Understanding Material Dynamics
Multiscale modeling and simulation help engineers better understand material properties by simultaneously characterizing the material over a range of spatial and temporal scales, accounting for structure-property relationships.
Typically, length-scale analysis covers the range between the atomistic scale [nm] and the continuum scale [mm]. Because most advanced materials have a complex, hierarchical structure, the engineering of a material and its properties becomes impossible without controlling several length scales.
“If we attempt to trace what controls the performance of materials at the macroscopic level, we can observe that properties of materials are largely dictated by the atomic structure, composition, microstructure, defects and interfaces in materials,” says Adnan. “All these features are not present in one length scale. Rather, they span over a broad range of length scales. As such, it is very important to quantitatively understand the mechanics and physics of materials over multiple length scales so that you can quantify how tuning the structure at the atomistic level can lead to achieving desired properties at the macroscopic scale.” (Fig. 3)
Multiscale models set the stage for comprehensive analysis of critical materials features within the context of a specific use case.
“Multiscale modeling enables the user to predict the macroscopic response, based on lower scale inputs, such as the microstructure descriptor and the constituent behavior that is most likely,” says Pierre Savoyat, a product manager for Digimat in the Hexagon Manufacturing Intelligence Division of e-Xstream Engineering. “The key point is that by bridging microscopic information to macroscopic behavior, the composite material’s response is described with greater accuracy.”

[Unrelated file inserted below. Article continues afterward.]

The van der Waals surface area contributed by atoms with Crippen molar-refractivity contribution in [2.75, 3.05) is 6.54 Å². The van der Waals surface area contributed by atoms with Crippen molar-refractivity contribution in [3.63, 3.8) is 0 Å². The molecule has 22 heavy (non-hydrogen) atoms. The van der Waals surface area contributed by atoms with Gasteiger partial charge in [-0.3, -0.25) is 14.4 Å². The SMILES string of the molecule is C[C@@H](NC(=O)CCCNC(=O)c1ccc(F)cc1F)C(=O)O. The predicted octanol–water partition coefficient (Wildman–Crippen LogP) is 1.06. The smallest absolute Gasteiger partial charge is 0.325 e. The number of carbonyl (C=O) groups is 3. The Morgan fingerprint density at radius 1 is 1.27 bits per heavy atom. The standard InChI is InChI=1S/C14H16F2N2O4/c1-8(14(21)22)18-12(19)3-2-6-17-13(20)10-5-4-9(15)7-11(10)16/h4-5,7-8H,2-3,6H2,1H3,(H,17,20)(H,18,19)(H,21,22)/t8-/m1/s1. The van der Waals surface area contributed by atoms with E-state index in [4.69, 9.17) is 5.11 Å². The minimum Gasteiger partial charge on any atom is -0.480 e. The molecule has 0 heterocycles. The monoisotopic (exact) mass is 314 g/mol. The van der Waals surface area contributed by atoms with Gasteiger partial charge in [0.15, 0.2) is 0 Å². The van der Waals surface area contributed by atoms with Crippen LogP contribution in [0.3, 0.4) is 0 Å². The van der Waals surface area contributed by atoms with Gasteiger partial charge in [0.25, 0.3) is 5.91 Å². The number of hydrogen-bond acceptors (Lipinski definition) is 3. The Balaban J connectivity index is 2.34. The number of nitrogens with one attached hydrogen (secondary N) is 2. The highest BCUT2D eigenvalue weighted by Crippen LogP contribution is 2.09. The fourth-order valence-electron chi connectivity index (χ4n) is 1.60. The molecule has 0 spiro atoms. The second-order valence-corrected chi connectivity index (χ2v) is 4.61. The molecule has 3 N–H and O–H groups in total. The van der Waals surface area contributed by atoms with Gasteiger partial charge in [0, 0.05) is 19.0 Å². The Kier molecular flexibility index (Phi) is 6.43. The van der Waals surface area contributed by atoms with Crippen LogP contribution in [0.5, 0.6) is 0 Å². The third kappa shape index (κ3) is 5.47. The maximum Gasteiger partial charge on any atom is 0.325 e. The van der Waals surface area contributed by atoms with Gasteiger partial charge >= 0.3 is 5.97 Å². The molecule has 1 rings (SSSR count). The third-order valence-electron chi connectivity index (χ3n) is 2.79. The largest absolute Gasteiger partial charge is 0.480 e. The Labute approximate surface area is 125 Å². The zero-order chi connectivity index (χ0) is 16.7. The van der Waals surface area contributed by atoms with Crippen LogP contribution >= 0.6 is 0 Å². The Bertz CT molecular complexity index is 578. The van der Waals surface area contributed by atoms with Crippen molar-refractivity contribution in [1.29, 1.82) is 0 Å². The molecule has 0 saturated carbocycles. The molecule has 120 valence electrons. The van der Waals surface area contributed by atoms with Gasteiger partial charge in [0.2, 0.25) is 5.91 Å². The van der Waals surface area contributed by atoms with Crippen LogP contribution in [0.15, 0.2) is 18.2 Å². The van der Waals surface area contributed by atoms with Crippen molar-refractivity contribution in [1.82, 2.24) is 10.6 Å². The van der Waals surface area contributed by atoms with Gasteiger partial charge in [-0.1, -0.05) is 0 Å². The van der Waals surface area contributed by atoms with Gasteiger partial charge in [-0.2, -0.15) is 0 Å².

Modeling multiple spatial and temporal scales and bridging data from the individual scales to create a more holistic picture represents a complex and daunting task. In fact, efforts to perfect these processes remain works in progress.
“Bridging length scales and time scales via a unique method or approach is usually not possible for materials with sufficient complexity, and multiscale modeling can only be achieved by combining different approaches—each designed specifically for a specific set of length scales—and passing the necessary information from one level of description to the next,” says Emanuela Del Gado, Provost’s distinguished associate professor, department of physics, Institute for Soft Matter Synthesis and Metrology, Georgetown University.
“This bridging therefore requires a considerable effort and is still being tested and investigated,” Del Gado adds. “Approaches that try to use the smallest possible scale description—say atomistic—and apply it to increasingly larger length scales, relying on increasing computational capabilities, typically fail. A true understanding of the different structural motifs and dynamic processes emerging at different length scales is needed.”
For an idea of the value provided by multiscale modeling and simulation, step back and consider the larger picture. From the 61 commercially available elements in the periodic table, an engineer or scientist could theoretically create 36,000 alloys containing three elements. More than 90% of these alloys remain unexplored. Furthermore, within each one, there is a multitude of compositions, most of which will be of little interest.
“Identifying the compositions of interest through experimentation would be far too time consuming,” says Jim Goddin, manager of strategic relationships at ANSYS Granta. “Exploring these through modeling or simulation, however, promises to be more realistic.”